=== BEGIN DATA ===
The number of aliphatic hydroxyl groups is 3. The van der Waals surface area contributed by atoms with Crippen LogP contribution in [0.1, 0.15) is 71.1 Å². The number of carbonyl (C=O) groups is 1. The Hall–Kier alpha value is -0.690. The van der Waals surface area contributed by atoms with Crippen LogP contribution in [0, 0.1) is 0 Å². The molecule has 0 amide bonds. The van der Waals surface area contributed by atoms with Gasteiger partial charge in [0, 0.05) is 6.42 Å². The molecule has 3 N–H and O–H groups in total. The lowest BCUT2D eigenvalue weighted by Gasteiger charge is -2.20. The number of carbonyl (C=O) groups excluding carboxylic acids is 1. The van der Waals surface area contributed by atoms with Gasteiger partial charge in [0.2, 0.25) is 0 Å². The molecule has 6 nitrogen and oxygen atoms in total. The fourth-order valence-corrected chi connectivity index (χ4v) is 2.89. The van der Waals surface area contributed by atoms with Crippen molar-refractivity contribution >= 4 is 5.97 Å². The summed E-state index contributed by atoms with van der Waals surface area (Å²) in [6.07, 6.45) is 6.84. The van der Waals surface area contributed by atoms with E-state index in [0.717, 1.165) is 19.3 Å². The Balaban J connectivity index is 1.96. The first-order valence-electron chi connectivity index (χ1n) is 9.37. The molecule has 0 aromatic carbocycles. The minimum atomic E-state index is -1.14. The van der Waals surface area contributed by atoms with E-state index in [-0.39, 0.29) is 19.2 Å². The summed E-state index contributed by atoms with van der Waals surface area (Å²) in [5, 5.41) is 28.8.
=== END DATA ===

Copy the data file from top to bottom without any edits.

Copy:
The number of aliphatic hydroxyl groups is 3. The van der Waals surface area contributed by atoms with Crippen LogP contribution in [0.1, 0.15) is 71.1 Å². The number of carbonyl (C=O) groups is 1. The Hall–Kier alpha value is -0.690. The van der Waals surface area contributed by atoms with Crippen LogP contribution in [0, 0.1) is 0 Å². The molecule has 0 amide bonds. The van der Waals surface area contributed by atoms with Gasteiger partial charge in [0, 0.05) is 6.42 Å². The molecule has 3 N–H and O–H groups in total. The lowest BCUT2D eigenvalue weighted by Gasteiger charge is -2.20. The number of carbonyl (C=O) groups excluding carboxylic acids is 1. The van der Waals surface area contributed by atoms with Gasteiger partial charge in [0.2, 0.25) is 0 Å². The molecule has 6 nitrogen and oxygen atoms in total. The fourth-order valence-corrected chi connectivity index (χ4v) is 2.89. The van der Waals surface area contributed by atoms with Crippen molar-refractivity contribution >= 4 is 5.97 Å². The summed E-state index contributed by atoms with van der Waals surface area (Å²) in [6.07, 6.45) is 6.84. The van der Waals surface area contributed by atoms with E-state index in [0.717, 1.165) is 19.3 Å². The Balaban J connectivity index is 1.96. The first-order valence-electron chi connectivity index (χ1n) is 9.37. The molecule has 0 aromatic carbocycles. The minimum atomic E-state index is -1.14. The van der Waals surface area contributed by atoms with E-state index in [-0.39, 0.29) is 19.2 Å². The summed E-state index contributed by atoms with van der Waals surface area (Å²) in [5, 5.41) is 28.8.